Inger Støjberg
Danish Immigration Minister Inger Stojberg Emmanuel Dunand/AFP


  • Immigration minister Inger Stojberg is open to proposal from far-right party.
  • Plan would see failed asylum seekers shipped to uninhabited islands.
  • There are 300 islands in Denmark territory and 1,000 failed asylum seekers.

Denmark's immigration minister is considering sending failed asylum seekers to live on deserted islands in the chilly Scandinavian seas.

Inger Stojberg is open to the plan which would see hundreds of foreigners who do not have a right to asylum being shipped to camps in one or more of the 300 uninhabited islands belonging to Denmark.

There are just under 1,000 failed asylum seekers in Denmark waiting to be deported. Their plight is a hot political issue in the Nordic nation.

Stojberg, who represents centre-rightists Venstre in a coalition government, said:"I am always ready to look into good ideas for how we can improve the control of rejected asylum seekers.

"This is of course also a proposal from the Danish People's Party," she told Berlingske.

The far-right Danish People's Party (DPP) tabled the proposal ahead of next year's Finance Act. The DPP supports the government in parliament but is not part of it.

Stojberg warned, however, that even if desirable, the plan might not be practical.

"There may be some practical and legal challenges by establishing an exit centre in a very isolated place, which need to be considered," she said.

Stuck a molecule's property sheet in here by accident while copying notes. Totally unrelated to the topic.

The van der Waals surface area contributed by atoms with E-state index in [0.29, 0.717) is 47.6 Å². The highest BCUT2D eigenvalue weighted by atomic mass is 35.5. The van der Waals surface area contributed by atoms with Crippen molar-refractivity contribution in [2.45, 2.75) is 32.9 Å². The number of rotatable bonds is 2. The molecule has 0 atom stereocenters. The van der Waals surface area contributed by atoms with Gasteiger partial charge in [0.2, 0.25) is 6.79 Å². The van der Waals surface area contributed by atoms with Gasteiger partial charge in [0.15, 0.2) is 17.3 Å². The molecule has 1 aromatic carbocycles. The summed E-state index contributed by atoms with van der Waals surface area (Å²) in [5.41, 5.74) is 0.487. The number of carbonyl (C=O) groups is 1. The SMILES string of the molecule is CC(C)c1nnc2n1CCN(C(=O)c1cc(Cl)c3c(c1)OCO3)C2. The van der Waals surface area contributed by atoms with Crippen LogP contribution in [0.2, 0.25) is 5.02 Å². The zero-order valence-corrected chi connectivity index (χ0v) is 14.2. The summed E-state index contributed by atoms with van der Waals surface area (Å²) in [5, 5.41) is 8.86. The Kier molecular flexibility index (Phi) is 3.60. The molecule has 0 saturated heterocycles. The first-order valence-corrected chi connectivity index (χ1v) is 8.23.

The minister also envisaged difficulties in quickly deporting asylum seekers from remote islands. At present, many of them live in a former state prison in the middle of the mainland.

Aebelo island denmark
Aebelo (seen from Jelsminde) is a deserted Danish island Wiki Commons

Other potential objections to the proposal identified by Stojberg included the cost of building and policing the camps.

The DPP has taken heart from her public engagement with its policy, which has been aired before without receiving much interest from major parties.

The DPP's foreign policy spokesman, Martin Henriksen, said: "If Inger Støjberg is really open to our proposal, she should instruct her officials to investigate how to do it.

"It does not have to be expensive. Maybe we can find an island where there is already a settlement. But otherwise it can be anything from container houses to a tent camp."